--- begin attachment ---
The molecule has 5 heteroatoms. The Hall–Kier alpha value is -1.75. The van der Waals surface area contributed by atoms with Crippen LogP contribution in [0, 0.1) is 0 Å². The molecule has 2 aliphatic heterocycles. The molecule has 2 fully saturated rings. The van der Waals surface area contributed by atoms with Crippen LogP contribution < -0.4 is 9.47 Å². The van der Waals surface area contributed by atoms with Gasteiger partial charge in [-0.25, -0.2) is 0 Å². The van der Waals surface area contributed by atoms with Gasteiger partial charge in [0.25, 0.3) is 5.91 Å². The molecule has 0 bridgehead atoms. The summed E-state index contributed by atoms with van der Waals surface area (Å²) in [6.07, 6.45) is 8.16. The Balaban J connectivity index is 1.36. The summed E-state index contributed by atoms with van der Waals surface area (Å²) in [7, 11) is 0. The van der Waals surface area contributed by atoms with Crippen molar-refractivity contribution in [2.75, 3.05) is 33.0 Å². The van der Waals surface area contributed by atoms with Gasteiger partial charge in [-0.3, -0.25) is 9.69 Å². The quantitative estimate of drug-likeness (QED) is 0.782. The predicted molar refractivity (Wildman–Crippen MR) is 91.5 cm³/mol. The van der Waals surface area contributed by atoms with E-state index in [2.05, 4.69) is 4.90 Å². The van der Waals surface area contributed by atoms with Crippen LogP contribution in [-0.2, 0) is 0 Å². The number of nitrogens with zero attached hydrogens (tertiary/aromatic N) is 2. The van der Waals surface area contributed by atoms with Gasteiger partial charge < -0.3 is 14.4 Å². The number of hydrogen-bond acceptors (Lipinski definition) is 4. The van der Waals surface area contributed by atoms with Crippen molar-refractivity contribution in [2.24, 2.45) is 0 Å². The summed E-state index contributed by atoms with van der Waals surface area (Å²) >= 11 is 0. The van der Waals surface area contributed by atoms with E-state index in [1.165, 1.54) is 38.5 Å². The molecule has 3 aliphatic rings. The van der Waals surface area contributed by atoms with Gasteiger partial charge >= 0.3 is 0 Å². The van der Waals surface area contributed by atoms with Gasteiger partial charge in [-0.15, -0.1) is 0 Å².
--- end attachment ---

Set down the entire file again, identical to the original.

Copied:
The molecule has 5 heteroatoms. The Hall–Kier alpha value is -1.75. The van der Waals surface area contributed by atoms with Crippen LogP contribution in [0, 0.1) is 0 Å². The molecule has 2 aliphatic heterocycles. The molecule has 2 fully saturated rings. The van der Waals surface area contributed by atoms with Crippen LogP contribution < -0.4 is 9.47 Å². The van der Waals surface area contributed by atoms with Gasteiger partial charge in [-0.25, -0.2) is 0 Å². The van der Waals surface area contributed by atoms with Gasteiger partial charge in [0.25, 0.3) is 5.91 Å². The molecule has 0 bridgehead atoms. The summed E-state index contributed by atoms with van der Waals surface area (Å²) in [6.07, 6.45) is 8.16. The Balaban J connectivity index is 1.36. The summed E-state index contributed by atoms with van der Waals surface area (Å²) in [7, 11) is 0. The van der Waals surface area contributed by atoms with Crippen molar-refractivity contribution in [2.75, 3.05) is 33.0 Å². The van der Waals surface area contributed by atoms with Gasteiger partial charge in [-0.3, -0.25) is 9.69 Å². The quantitative estimate of drug-likeness (QED) is 0.782. The predicted molar refractivity (Wildman–Crippen MR) is 91.5 cm³/mol. The van der Waals surface area contributed by atoms with E-state index in [2.05, 4.69) is 4.90 Å². The van der Waals surface area contributed by atoms with Crippen LogP contribution in [-0.2, 0) is 0 Å². The number of nitrogens with zero attached hydrogens (tertiary/aromatic N) is 2. The van der Waals surface area contributed by atoms with Gasteiger partial charge < -0.3 is 14.4 Å². The number of hydrogen-bond acceptors (Lipinski definition) is 4. The van der Waals surface area contributed by atoms with Crippen molar-refractivity contribution in [2.24, 2.45) is 0 Å². The summed E-state index contributed by atoms with van der Waals surface area (Å²) >= 11 is 0. The van der Waals surface area contributed by atoms with E-state index in [1.165, 1.54) is 38.5 Å². The molecule has 3 aliphatic rings. The van der Waals surface area contributed by atoms with Gasteiger partial charge >= 0.3 is 0 Å². The van der Waals surface area contributed by atoms with Gasteiger partial charge in [-0.15, -0.1) is 0 Å².